Lastly, terms like "street person" for one who is homeless and "streetwalker" for a prostitute link the street to desperate personal circumstances. Regier and Khalidi note that this has historical connections to the term "street Arab", for a homeless child, now out of regular use but still encountered by readers of Sir Arthur Conan Doyle's Sherlock Holmes mysteries, where the titular character relied at times on a network of such individuals as informants. Edward Said, a Palestinian-born professor of English literature at Columbia University who frequently spoke and wrote on behalf of his people's cause, along with casting a critical eye on Western "orientalism" and how it affected perceptions of non-Western cultures such as the Arab world, explicitly and critically drew the connection between the two terms, they note, quoting him as saying:
There's a kind of unconscious identification between the word "street" in connection with the Arabs, and the late 19th and early 20th-century usage of the term "street Arab". Street Arabs are vagrants ... So I think referring to the "Arab street" in this way suggests that these are riff-raff, the kind of unimportant flotsam and jetsam of a society which is basically made up of barbarians and subhuman people. I think it's not an accident that this term is always used to talk about Arab public opinion.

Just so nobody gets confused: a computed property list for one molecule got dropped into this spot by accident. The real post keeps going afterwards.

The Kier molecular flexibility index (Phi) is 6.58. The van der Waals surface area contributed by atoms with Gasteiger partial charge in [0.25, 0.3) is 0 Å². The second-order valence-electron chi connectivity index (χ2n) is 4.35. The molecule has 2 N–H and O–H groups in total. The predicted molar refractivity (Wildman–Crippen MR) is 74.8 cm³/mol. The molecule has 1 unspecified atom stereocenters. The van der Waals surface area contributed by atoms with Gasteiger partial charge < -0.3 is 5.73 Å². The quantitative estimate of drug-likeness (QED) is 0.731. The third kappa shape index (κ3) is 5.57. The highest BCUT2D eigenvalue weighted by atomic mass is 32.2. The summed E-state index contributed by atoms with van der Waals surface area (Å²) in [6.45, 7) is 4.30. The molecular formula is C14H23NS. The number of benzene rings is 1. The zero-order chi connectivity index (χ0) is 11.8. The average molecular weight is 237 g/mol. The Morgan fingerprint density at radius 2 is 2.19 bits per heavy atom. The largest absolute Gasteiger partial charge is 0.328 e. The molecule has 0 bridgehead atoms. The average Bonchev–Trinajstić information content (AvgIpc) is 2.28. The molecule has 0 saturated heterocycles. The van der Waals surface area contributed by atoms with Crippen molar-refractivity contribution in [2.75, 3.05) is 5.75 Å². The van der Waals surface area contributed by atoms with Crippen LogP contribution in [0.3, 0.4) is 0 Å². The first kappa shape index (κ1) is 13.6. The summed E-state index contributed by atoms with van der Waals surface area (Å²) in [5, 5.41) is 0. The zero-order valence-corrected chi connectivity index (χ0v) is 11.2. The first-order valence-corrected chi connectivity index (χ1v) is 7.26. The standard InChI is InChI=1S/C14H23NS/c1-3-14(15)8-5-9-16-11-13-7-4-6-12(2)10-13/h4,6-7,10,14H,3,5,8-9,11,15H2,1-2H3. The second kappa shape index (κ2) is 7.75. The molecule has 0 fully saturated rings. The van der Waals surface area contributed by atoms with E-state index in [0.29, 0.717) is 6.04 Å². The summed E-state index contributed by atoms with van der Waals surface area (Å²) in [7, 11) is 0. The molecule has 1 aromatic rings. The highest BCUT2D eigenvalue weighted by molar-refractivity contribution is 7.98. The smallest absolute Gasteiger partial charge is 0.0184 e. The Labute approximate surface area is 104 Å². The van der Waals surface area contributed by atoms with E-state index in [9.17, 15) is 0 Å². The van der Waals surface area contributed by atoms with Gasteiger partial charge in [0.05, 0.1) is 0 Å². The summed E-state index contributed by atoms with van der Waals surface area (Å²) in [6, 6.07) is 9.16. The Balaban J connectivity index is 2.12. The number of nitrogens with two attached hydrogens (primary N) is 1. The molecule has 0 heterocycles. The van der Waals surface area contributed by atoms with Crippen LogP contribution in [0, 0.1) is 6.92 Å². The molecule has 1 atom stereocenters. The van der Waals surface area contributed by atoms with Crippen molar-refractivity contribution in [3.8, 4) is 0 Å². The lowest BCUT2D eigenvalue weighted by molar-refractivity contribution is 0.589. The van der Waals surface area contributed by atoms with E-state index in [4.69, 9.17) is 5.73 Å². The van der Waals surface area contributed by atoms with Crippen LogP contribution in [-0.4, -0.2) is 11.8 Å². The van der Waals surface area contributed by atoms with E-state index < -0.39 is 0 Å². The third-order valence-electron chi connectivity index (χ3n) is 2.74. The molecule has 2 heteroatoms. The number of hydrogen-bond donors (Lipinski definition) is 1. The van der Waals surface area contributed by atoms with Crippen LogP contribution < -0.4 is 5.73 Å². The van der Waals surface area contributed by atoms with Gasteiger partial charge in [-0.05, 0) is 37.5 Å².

Regier and Khalidi write that the view of the Arab street, and by extension all Arab public opinion, as that of a mob always poised to rise violently, does Western publics a disservice. Not only is it inaccurate, it confronts them with "something quite unlike Westerners' conception of their own publics ... It has the potential to contribute to an ongoing misreading of the Arab public among U.S. readers."